Zeynep Tufekci on the B737 MAX

Zeynep Tufekci is a distingushed Professor of Sociology and Public Policy at Princeton who studies big social changes and organizational failures like the Trump response to the COVID pandemic, and the havoc brought upon many American corporations by the Jack Welch-trained MBA culture.

She tackles the B737 MAX failure in this NY Times opinion piece. I direct you to the comments section of the article where she chose to spend some of her valuable time responding to a few of the right wing nutjobs. It’s a pure delight.

Free link:



She is great in the comments section.

I forgot the details of the nose-diving on the Max. It was to make up for the position of the engines up high level with the wing. The software patch worked in the end.

She faults the second accident as corporate malfeasance. It was a horrible waste of life. Boeing’s decisions were reckless. Engineers in charge possibly would have been better. It was not just greed but a lack of comprehension of engineering problems.

The greed part might be inaccurate. The cost of coming clean was enormous for Boeing. The inescapable engineering costs were fearsome. We had all sorts of engineering manpower in CT chipping in to solve the problem.

Hardly. No excessive Executive Compensation was clawed back as a result of the billions of dollars in losses put on Boeing shareholders. Of course, the Welchists lost some current comp going forward, but not enough in my opinion. The defrocked CEO Dennis Muilenburg, walked away with a $60 million golden parachute.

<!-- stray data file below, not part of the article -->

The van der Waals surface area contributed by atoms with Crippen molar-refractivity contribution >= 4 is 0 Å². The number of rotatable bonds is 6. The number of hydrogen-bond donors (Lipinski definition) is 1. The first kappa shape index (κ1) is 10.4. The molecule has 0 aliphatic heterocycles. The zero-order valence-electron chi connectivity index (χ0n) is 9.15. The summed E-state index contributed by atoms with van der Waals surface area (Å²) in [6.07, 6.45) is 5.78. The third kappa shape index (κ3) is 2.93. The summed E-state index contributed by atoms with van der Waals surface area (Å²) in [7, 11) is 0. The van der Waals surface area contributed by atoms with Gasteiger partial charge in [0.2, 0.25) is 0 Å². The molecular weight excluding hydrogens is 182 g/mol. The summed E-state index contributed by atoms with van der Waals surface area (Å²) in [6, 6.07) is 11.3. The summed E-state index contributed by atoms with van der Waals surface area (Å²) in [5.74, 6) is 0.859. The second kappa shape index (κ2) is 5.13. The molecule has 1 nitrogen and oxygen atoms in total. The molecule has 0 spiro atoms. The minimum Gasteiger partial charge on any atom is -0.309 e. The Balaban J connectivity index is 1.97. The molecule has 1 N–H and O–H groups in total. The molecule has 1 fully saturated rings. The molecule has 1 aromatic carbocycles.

That is not what I am addressing. The corporate decision to hesitate if you will between the first crash and the second was over the expense of the engineering or a huge oversight. Possibly a mix of the two reasons.

The article just got through saying no one should be held liable. It destroys reporting. The Execs were not worried about being held liable. They may have worried about the balance sheet and income statements. The expense was huge in fixing the problem.

iirc, it was more than a software patch. They installed a second AOA vane. Historically, vital flight instruments have been triple redundant, so, if the two primaries show conflicting information, they believe the one that the third system agrees with. I learned a lot about the 73’s turn and bank indicator in a documentary about a crash investigation. The fault turned out to be a loose wire in a connector between the gyro and the display, combined with pilot error in having both the pilot’s and copilot’s displays running off the same gyro, instead of separate gyros, so the displays always agreed in the erroneous information they showed.